Cautioning attendees that the data was still preliminary and that fleets were still responding, Tom Moore, vice president of the National Private Truck Council (NPTC), offered a glimpse inside some of the early returns on the organization’s annual Private Fleet Benchmarking Survey.
Noting several instances where he thought the early data may not match up with the final data, Moore walked attendees through some of the key points and early trendlines the survey is showing, including how a fleet can use the results of the final survey, expected to be published on Aug. 1, 2018, to analyze their costs and show the value of their fleet operation to the broader organization.
“Just because your cost of operation is 20 cents more or less [than the survey average], doesn’t mean you are better or worse,” Moore reminded attendees at the luncheon on the final day of the NPTC 2018 conference in Cincinnati on Wednesday.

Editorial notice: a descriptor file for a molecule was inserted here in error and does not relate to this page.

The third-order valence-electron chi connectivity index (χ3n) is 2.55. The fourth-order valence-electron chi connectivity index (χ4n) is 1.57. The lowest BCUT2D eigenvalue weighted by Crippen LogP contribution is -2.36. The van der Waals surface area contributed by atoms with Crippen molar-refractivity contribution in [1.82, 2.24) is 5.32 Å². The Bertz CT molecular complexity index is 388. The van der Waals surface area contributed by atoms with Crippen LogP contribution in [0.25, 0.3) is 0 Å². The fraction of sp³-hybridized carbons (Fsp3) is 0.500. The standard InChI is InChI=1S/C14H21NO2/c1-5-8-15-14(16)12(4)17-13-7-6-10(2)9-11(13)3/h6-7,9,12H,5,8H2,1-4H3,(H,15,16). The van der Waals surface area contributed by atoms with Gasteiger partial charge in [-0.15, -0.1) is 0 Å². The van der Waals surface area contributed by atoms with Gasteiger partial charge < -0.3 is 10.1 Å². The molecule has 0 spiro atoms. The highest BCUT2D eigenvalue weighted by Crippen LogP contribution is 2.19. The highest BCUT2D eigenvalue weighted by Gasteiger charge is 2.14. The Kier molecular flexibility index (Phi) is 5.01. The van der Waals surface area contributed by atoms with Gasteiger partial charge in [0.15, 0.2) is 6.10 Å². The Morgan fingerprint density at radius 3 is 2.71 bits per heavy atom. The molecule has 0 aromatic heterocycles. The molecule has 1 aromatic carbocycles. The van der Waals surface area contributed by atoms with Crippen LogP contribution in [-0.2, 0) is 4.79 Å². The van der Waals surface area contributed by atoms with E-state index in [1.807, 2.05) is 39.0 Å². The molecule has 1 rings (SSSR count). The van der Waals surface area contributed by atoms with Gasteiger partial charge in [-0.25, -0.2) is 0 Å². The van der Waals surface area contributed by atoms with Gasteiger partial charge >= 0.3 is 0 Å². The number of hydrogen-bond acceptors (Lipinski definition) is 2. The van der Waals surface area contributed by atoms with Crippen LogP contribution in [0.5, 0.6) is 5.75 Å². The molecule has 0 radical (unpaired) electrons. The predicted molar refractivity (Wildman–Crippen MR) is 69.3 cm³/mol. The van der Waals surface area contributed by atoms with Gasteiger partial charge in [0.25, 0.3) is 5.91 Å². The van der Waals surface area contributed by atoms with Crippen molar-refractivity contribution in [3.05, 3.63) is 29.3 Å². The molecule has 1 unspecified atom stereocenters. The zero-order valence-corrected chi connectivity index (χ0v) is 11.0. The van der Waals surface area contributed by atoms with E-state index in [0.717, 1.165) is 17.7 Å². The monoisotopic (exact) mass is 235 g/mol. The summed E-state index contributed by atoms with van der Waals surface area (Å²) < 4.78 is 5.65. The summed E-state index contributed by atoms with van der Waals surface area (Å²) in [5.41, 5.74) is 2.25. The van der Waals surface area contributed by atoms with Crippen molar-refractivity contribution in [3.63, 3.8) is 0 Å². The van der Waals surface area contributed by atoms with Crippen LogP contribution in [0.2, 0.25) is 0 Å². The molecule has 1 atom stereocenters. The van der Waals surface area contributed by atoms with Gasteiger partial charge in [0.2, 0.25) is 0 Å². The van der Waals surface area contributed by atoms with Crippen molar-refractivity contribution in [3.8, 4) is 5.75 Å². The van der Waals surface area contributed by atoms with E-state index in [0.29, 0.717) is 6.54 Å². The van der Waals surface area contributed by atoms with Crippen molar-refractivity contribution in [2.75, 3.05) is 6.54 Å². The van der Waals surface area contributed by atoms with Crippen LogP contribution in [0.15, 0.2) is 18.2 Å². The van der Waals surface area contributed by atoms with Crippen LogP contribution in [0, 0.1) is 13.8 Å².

The survey, which is sponsored by PeopleNet, asks NPTC member companies to answer a series of questions on their operations. The survey is quite lengthy, Moore said, which helps provide a great bit of information that member fleets can use going forward to benchmark their own operations.
All the survey answers are based on 2017 performance.
Private fleets continue to list customer service as the top reason for the existence of their fleet operations. This year, though, the survey has found that nearly 50% of fleets noted cost control and capacity as reasons also. “We’ve never seen that capacity number so high,” Moore noted. Five years ago, those numbers were below 20%. “You’re doing a better job in [controlling costs] and getting a competitive edge.”
The survey also found another trend developing among the private fleets – more than 60% now measure customer comments in some way. Delivery windows are also opening up, reflecting changes in operations, with only 46% of respondents to date saying their windows are within 60 minutes – 23% of those are within 30 minutes. “More fleets are working with their customers on what makes a good customer delivery,” Moore observed.